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Biodiversity and the exotic species threatAuthor(s): Peter S. White
Source: In: Britton, Kerry O., ed. Exotic pests of eastern forests conference proceedings; 1997 April 8-10; Nashville, TN. U.S. Forest Service and Tennessee Exotic Pest Plant Council: 1-7.
Publication Series: Paper (invited, offered, keynote)
Station: Northern Research Station
PDF: View PDF (448.36 KB)
DescriptionExotic species invasions, called by one conservation biologist the "least reversible" of all human impacts, cause harm to economies (e.g., fisheries, wildlife populations, tourism), the environment (e.g., in the form of broadcast of pesticides and herbicides), human health and wellbeing (e.g., allergic responses and the increase in fire severity in some landscapes), and aesthetics (e.g., the amount of mortality in vegetation). These invasions threaten biological diversity by causing population declines of native species and by altering key ecosystem processes like hydrology, nitrogen fixation, and fire regime. The earth is essentially a loaded gun of exotic species problems because (1) evolution in isolation has produced continents with a similar range of environmental conditions but a very different array of species and (2) species generally have an ability for exponential increase, particularly when removed from natural controls on their population growth. As a result, the problem is a global one-the exotic species problem is neither trivial nor transitory. The human-caused mixing of formerly isolated biota stems from a failure to base decisions on the ecological and coevolutionary setting or organisms. We must employ many methods from our management tool box: eradication, containment, biocontrol, monitoring, and, most importantly, prevention.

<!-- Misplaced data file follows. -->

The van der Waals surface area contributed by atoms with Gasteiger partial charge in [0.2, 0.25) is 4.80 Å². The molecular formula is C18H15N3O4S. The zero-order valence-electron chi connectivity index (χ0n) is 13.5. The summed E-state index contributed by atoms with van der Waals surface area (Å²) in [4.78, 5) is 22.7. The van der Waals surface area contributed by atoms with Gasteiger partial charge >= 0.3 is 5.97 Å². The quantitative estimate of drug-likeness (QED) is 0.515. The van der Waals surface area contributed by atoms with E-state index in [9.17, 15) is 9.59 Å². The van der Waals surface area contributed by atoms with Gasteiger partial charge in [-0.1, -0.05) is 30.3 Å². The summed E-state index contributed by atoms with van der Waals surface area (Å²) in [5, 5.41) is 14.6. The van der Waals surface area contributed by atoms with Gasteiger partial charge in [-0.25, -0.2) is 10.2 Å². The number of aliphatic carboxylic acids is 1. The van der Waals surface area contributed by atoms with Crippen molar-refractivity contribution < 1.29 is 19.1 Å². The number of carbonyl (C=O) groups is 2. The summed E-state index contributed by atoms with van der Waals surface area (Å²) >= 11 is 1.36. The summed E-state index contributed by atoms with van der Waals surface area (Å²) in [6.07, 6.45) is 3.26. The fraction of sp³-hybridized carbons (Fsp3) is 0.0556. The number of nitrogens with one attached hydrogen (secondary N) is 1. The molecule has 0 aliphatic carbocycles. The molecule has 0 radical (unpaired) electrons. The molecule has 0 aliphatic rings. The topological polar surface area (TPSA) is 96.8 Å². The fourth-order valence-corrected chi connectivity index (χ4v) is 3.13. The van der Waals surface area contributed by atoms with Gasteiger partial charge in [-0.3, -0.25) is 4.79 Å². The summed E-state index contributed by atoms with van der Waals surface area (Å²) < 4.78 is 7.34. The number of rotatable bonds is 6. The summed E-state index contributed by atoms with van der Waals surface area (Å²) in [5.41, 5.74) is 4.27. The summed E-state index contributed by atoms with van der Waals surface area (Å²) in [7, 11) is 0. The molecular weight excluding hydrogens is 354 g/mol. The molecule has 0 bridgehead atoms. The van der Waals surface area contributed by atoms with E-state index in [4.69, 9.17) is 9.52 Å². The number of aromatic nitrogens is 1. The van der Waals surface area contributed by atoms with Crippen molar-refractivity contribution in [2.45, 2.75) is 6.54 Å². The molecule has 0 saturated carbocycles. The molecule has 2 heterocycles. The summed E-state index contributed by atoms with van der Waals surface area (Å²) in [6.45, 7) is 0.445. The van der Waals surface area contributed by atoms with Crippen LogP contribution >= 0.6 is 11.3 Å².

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CitationWhite, Peter S. 1998. Biodiversity and the exotic species threat. In: Britton, Kerry O., ed. Exotic pests of eastern forests conference proceedings; 1997 April 8-10; Nashville, TN. U.S. Forest Service and Tennessee Exotic Pest Plant Council: 1-7.
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